So last we, I reviewed the first episode of HBO's new series "Lovecraft Country" on our Geeks From The Trap Podcast. I thought I had a grasp on what to expect from this series and what kind of show it will be but last nights episode made me realize this show is more than a horror dark fantasy allegory about racism. There was so much to unpack from last night's episode, I had to read collider articles about what the hell I just saw (which I will proceed to share with ya'll).
There was so much process with the newest episode of HBO’s Lovecraft Country, “Whitey’s on the Moon”: This episode focuses on Atticus’ (played by Jonathan Majors) continuing search for his missing father, Montrose (played by Michael Kenneth Williams), with the help of his uncle, George (played by Courtney B. Vance), and Leti (played by Jurnee Smollett). Our main characters finds themselves off the map in Ardham, Massachusetts, in the centuries-old lodge of Samuel Braithwhite (Tony Goldwyn) and his daughter, Christina (Abbey Lee). It’s revealed in the episode that the Braithwhites lead a secret order and Atticus has familial ties to both this white family and the Secret order and Tic maybe the long-lost tool Samuel needs to return to the Garden of Eden (yep, it went there). The episode explores the ways in which white supremacy manifests and the ways in which white ownership over occult practices throughout time allows whites to reinforce their perceived superiority.
“Whitey’s on the Moon” suffers from pacing problems compared to last week’s premiere. A lot seems to happen in the space of an hour, but seems to be happening very slowly. When the show opens with George and Leti waking up in the Ardham Lodge to the sounds of Ja’net Du Bois singing “Movin’ On Up,” the theme to The Jeffersons.. I couldn't help but to think how coonish the sequence was. I don't know why but I do. I love the Jeffersons but like Atticus, I was more focused on the monsters from the previous episode but I get it. George and Leti find themselves in what they considered luxury. In George room, he finds himself surrounded by classic literature, and all the time in the world to read it. In Leti, it’s a closet filled with the latest fashion, all of it perfectly fitting her. These are fantasies are made clear when we cut to Atticus sitting silently in his room, with no one singing 70’s TV theme song but they are intoxicating George and Leti, and to the viewers who get to watch Courtney B. Vance and Jurnee Smollett radiate delight as they dance and sway to the music. From there the episode goes into slave shippers, grand wizards, the freemasons and the KKK.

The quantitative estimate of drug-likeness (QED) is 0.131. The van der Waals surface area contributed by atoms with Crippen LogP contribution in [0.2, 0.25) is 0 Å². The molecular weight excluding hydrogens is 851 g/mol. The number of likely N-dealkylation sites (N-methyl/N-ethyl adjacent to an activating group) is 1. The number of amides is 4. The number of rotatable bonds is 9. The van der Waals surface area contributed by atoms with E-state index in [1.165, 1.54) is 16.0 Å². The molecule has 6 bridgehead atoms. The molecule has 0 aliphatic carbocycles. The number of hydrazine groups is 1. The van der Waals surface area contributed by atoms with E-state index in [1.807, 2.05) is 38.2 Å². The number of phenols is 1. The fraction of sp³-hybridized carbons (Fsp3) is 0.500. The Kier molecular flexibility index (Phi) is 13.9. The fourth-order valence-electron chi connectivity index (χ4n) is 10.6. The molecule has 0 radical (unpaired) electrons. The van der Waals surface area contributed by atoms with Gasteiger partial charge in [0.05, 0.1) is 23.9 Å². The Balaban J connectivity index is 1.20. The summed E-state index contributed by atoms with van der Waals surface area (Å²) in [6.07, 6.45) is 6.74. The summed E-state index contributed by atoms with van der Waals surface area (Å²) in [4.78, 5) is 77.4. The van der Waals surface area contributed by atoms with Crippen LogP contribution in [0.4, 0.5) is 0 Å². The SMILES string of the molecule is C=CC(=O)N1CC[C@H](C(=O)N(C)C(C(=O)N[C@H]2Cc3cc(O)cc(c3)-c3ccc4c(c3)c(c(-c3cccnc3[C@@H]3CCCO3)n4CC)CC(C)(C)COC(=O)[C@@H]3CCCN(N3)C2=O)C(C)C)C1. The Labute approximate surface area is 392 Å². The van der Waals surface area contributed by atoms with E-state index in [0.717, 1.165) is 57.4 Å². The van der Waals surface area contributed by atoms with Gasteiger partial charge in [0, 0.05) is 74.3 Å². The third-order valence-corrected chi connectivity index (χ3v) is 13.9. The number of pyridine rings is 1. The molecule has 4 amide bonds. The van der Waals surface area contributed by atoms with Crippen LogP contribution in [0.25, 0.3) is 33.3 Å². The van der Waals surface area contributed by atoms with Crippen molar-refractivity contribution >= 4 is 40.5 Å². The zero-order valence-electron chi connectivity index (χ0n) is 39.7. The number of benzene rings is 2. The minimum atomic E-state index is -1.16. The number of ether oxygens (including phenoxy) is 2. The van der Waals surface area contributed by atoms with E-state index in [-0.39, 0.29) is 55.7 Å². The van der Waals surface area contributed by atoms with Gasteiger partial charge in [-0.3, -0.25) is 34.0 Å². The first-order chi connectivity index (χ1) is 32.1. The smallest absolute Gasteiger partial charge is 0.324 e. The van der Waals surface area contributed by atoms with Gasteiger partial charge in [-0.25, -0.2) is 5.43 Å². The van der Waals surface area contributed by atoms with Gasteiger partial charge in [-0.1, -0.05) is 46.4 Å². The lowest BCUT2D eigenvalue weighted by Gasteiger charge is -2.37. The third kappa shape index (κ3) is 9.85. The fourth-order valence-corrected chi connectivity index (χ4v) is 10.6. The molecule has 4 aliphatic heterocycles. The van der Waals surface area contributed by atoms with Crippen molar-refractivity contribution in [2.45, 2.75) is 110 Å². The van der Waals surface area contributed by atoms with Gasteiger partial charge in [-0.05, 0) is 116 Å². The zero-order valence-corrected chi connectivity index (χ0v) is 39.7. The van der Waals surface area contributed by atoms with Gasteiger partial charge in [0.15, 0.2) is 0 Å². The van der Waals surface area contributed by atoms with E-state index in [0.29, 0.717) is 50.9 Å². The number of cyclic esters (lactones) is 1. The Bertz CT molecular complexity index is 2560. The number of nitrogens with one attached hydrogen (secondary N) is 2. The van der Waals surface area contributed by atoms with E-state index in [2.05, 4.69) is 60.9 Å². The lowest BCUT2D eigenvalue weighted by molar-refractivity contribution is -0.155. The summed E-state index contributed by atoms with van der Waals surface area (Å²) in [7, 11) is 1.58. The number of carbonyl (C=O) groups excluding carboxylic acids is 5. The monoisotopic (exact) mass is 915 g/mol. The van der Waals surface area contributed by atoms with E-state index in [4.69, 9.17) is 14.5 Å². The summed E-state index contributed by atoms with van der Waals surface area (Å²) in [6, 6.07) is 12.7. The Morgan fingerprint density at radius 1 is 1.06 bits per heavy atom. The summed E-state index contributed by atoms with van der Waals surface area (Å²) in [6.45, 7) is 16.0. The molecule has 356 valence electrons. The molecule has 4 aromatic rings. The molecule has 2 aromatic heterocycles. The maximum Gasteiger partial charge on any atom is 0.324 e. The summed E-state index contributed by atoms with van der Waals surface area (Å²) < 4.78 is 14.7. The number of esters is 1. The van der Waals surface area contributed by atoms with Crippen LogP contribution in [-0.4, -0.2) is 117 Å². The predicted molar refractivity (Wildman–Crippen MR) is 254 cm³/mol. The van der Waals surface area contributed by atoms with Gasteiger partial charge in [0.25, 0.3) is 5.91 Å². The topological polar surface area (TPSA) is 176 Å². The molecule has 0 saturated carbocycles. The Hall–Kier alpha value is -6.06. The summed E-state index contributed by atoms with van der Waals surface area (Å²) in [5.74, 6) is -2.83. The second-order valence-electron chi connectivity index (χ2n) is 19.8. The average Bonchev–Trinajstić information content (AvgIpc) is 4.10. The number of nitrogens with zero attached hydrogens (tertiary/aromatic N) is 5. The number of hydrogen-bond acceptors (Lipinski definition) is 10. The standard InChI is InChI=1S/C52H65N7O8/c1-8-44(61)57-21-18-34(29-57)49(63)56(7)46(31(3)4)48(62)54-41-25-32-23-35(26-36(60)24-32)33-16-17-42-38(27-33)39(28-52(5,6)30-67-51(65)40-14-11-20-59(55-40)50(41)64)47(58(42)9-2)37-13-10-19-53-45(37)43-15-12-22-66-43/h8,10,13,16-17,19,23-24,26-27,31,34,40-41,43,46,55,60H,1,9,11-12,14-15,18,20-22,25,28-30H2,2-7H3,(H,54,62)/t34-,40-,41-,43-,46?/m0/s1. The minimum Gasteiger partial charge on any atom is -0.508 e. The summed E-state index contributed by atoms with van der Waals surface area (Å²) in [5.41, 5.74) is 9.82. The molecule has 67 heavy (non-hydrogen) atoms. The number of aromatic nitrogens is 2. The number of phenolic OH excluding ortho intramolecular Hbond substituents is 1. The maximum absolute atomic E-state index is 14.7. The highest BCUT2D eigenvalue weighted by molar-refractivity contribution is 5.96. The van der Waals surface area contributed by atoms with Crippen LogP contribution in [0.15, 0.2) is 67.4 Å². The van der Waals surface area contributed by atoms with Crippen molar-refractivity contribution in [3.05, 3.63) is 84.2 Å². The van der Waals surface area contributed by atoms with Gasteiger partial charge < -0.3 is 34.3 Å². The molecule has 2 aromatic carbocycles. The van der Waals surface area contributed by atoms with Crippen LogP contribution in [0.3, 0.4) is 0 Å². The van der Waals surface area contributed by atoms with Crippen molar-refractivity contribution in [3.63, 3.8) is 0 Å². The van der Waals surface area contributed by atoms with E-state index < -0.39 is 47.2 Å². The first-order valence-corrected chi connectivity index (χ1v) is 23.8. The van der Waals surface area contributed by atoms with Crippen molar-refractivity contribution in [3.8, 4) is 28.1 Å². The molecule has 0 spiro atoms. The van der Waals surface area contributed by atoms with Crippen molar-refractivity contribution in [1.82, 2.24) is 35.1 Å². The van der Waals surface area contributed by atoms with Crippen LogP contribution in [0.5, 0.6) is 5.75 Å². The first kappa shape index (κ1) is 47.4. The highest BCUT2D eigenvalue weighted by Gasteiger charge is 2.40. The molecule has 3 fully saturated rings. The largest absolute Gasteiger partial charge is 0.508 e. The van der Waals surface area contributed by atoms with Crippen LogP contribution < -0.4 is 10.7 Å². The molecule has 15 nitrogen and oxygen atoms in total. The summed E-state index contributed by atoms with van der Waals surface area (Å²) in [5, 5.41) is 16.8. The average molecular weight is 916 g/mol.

The one aspect the episode that caught my attention is how the systemic force of classism intersects with that of racism. Especially in the scene where Christina claims "My father and his associates would never fraternize with the Klan," while having a heated conversation with Atticus, "they're too poor." This sentiment, that the only exception between one group of racists and another is the pretense of wealth and pedigree, is echoed in later when Atticus and George attend a special dinner in Atticus’ “honor.” The room of white old men sit awkwardly and grows silent as the two take their seats. “Don't mind the others,” William tells Tic “Just because they don't want you here, doesn't mean you're not supposed to be.” These scenes make the episode’s finest moment all the more palpable, as the so-called “Sons of Adam” are pushed away with their figurative tails clenched firmly between their legs. In one of the episode’s best sequences, Tic realizes that his bloodline means that he technically outranks the other members of Samuel’s heinous cult, and he’s able to order the racist wizards out of the dining room to more directly confront the man in charge. In the end, though, Samuel’s wealth and literal power doesn't mean anything to Tic’s legitimate legal claim, which… feels very familiar today, you know?